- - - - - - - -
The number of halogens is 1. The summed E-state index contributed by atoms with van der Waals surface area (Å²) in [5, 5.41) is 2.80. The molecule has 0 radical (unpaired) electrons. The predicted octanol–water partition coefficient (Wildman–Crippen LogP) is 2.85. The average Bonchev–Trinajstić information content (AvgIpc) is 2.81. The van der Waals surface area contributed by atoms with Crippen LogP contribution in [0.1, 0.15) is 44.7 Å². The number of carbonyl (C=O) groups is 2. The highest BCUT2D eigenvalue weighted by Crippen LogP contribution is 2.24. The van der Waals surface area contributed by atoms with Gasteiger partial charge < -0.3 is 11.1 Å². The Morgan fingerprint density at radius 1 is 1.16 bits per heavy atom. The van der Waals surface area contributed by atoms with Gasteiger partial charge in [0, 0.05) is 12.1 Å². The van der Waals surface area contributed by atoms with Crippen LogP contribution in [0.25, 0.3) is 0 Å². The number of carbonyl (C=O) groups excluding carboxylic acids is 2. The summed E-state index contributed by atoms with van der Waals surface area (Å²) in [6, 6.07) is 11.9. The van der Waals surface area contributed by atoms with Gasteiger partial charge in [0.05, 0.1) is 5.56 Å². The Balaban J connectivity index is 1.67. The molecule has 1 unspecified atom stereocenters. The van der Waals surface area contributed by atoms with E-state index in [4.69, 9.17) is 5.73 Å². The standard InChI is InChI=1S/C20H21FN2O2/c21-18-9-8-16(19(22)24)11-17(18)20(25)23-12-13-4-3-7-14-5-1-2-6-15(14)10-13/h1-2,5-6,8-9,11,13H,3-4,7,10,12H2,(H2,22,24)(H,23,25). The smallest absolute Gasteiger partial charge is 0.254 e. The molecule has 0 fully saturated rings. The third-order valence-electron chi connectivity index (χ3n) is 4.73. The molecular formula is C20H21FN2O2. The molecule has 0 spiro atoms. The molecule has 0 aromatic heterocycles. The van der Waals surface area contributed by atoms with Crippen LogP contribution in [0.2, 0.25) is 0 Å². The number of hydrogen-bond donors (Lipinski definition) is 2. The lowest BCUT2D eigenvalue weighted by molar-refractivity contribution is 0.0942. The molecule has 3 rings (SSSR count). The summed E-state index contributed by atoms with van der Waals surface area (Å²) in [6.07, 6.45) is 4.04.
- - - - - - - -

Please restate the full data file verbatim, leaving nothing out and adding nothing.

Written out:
The number of halogens is 1. The summed E-state index contributed by atoms with van der Waals surface area (Å²) in [5, 5.41) is 2.80. The molecule has 0 radical (unpaired) electrons. The predicted octanol–water partition coefficient (Wildman–Crippen LogP) is 2.85. The average Bonchev–Trinajstić information content (AvgIpc) is 2.81. The van der Waals surface area contributed by atoms with Crippen LogP contribution in [0.1, 0.15) is 44.7 Å². The number of carbonyl (C=O) groups is 2. The highest BCUT2D eigenvalue weighted by Crippen LogP contribution is 2.24. The van der Waals surface area contributed by atoms with Gasteiger partial charge < -0.3 is 11.1 Å². The Morgan fingerprint density at radius 1 is 1.16 bits per heavy atom. The van der Waals surface area contributed by atoms with Gasteiger partial charge in [0, 0.05) is 12.1 Å². The van der Waals surface area contributed by atoms with Crippen LogP contribution in [0.25, 0.3) is 0 Å². The number of carbonyl (C=O) groups excluding carboxylic acids is 2. The summed E-state index contributed by atoms with van der Waals surface area (Å²) in [6, 6.07) is 11.9. The van der Waals surface area contributed by atoms with Gasteiger partial charge in [0.05, 0.1) is 5.56 Å². The Balaban J connectivity index is 1.67. The molecule has 1 unspecified atom stereocenters. The van der Waals surface area contributed by atoms with E-state index in [4.69, 9.17) is 5.73 Å². The standard InChI is InChI=1S/C20H21FN2O2/c21-18-9-8-16(19(22)24)11-17(18)20(25)23-12-13-4-3-7-14-5-1-2-6-15(14)10-13/h1-2,5-6,8-9,11,13H,3-4,7,10,12H2,(H2,22,24)(H,23,25). The smallest absolute Gasteiger partial charge is 0.254 e. The molecule has 0 fully saturated rings. The third-order valence-electron chi connectivity index (χ3n) is 4.73. The molecular formula is C20H21FN2O2. The molecule has 0 spiro atoms. The molecule has 0 aromatic heterocycles. The van der Waals surface area contributed by atoms with Crippen LogP contribution in [0.2, 0.25) is 0 Å². The number of hydrogen-bond donors (Lipinski definition) is 2. The lowest BCUT2D eigenvalue weighted by molar-refractivity contribution is 0.0942. The molecule has 3 rings (SSSR count). The summed E-state index contributed by atoms with van der Waals surface area (Å²) in [6.07, 6.45) is 4.04.